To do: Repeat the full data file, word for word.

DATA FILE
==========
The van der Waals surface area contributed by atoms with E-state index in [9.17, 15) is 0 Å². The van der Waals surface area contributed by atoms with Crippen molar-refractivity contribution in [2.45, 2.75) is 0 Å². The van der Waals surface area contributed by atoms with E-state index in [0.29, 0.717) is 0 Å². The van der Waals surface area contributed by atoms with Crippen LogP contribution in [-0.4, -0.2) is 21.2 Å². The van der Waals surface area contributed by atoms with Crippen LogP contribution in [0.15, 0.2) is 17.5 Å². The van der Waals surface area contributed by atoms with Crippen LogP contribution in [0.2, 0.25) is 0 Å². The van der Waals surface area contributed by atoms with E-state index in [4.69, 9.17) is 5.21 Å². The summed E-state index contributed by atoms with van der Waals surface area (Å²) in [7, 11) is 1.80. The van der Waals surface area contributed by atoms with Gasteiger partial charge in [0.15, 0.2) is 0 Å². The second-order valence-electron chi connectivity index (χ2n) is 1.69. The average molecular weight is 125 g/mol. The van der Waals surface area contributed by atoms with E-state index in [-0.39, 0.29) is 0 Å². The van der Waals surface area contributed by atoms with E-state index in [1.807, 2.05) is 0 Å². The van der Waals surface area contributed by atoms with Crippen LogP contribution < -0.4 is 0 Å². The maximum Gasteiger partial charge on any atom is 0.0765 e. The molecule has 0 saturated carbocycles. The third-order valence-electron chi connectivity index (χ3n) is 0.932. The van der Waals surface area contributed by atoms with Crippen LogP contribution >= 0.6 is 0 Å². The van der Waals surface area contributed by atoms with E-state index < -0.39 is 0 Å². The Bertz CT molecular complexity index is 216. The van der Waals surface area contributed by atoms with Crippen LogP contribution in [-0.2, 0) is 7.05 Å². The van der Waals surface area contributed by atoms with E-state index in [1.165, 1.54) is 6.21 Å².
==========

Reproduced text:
The van der Waals surface area contributed by atoms with E-state index in [9.17, 15) is 0 Å². The van der Waals surface area contributed by atoms with Crippen molar-refractivity contribution in [2.45, 2.75) is 0 Å². The van der Waals surface area contributed by atoms with E-state index in [0.29, 0.717) is 0 Å². The van der Waals surface area contributed by atoms with Crippen LogP contribution in [-0.4, -0.2) is 21.2 Å². The van der Waals surface area contributed by atoms with Crippen LogP contribution in [0.15, 0.2) is 17.5 Å². The van der Waals surface area contributed by atoms with Crippen LogP contribution in [0.2, 0.25) is 0 Å². The van der Waals surface area contributed by atoms with E-state index in [4.69, 9.17) is 5.21 Å². The summed E-state index contributed by atoms with van der Waals surface area (Å²) in [7, 11) is 1.80. The van der Waals surface area contributed by atoms with Gasteiger partial charge in [0.15, 0.2) is 0 Å². The second-order valence-electron chi connectivity index (χ2n) is 1.69. The average molecular weight is 125 g/mol. The van der Waals surface area contributed by atoms with E-state index in [-0.39, 0.29) is 0 Å². The van der Waals surface area contributed by atoms with E-state index in [1.807, 2.05) is 0 Å². The van der Waals surface area contributed by atoms with Crippen LogP contribution < -0.4 is 0 Å². The maximum Gasteiger partial charge on any atom is 0.0765 e. The molecule has 0 saturated carbocycles. The third-order valence-electron chi connectivity index (χ3n) is 0.932. The van der Waals surface area contributed by atoms with Crippen LogP contribution >= 0.6 is 0 Å². The van der Waals surface area contributed by atoms with E-state index < -0.39 is 0 Å². The Bertz CT molecular complexity index is 216. The van der Waals surface area contributed by atoms with Crippen LogP contribution in [-0.2, 0) is 7.05 Å². The van der Waals surface area contributed by atoms with E-state index in [1.165, 1.54) is 6.21 Å².